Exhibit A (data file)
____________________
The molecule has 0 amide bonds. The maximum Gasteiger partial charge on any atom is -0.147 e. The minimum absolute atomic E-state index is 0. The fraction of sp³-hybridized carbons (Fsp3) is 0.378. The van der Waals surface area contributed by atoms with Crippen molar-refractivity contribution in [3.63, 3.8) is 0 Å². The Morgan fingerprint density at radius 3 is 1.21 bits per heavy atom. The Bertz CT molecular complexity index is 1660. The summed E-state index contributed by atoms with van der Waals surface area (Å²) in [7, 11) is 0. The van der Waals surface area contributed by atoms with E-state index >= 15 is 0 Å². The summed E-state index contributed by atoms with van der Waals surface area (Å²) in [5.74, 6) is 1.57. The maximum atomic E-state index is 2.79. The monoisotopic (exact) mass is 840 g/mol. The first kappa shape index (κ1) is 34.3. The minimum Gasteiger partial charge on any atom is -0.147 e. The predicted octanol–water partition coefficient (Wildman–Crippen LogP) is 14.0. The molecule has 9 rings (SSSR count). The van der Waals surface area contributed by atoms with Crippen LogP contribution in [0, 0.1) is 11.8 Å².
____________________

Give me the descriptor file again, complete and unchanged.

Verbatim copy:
The molecule has 0 amide bonds. The maximum Gasteiger partial charge on any atom is -0.147 e. The minimum absolute atomic E-state index is 0. The fraction of sp³-hybridized carbons (Fsp3) is 0.378. The van der Waals surface area contributed by atoms with Crippen molar-refractivity contribution in [3.63, 3.8) is 0 Å². The Morgan fingerprint density at radius 3 is 1.21 bits per heavy atom. The Bertz CT molecular complexity index is 1660. The summed E-state index contributed by atoms with van der Waals surface area (Å²) in [7, 11) is 0. The van der Waals surface area contributed by atoms with E-state index >= 15 is 0 Å². The summed E-state index contributed by atoms with van der Waals surface area (Å²) in [5.74, 6) is 1.57. The maximum atomic E-state index is 2.79. The monoisotopic (exact) mass is 840 g/mol. The first kappa shape index (κ1) is 34.3. The minimum Gasteiger partial charge on any atom is -0.147 e. The predicted octanol–water partition coefficient (Wildman–Crippen LogP) is 14.0. The molecule has 9 rings (SSSR count). The van der Waals surface area contributed by atoms with Crippen LogP contribution in [0, 0.1) is 11.8 Å².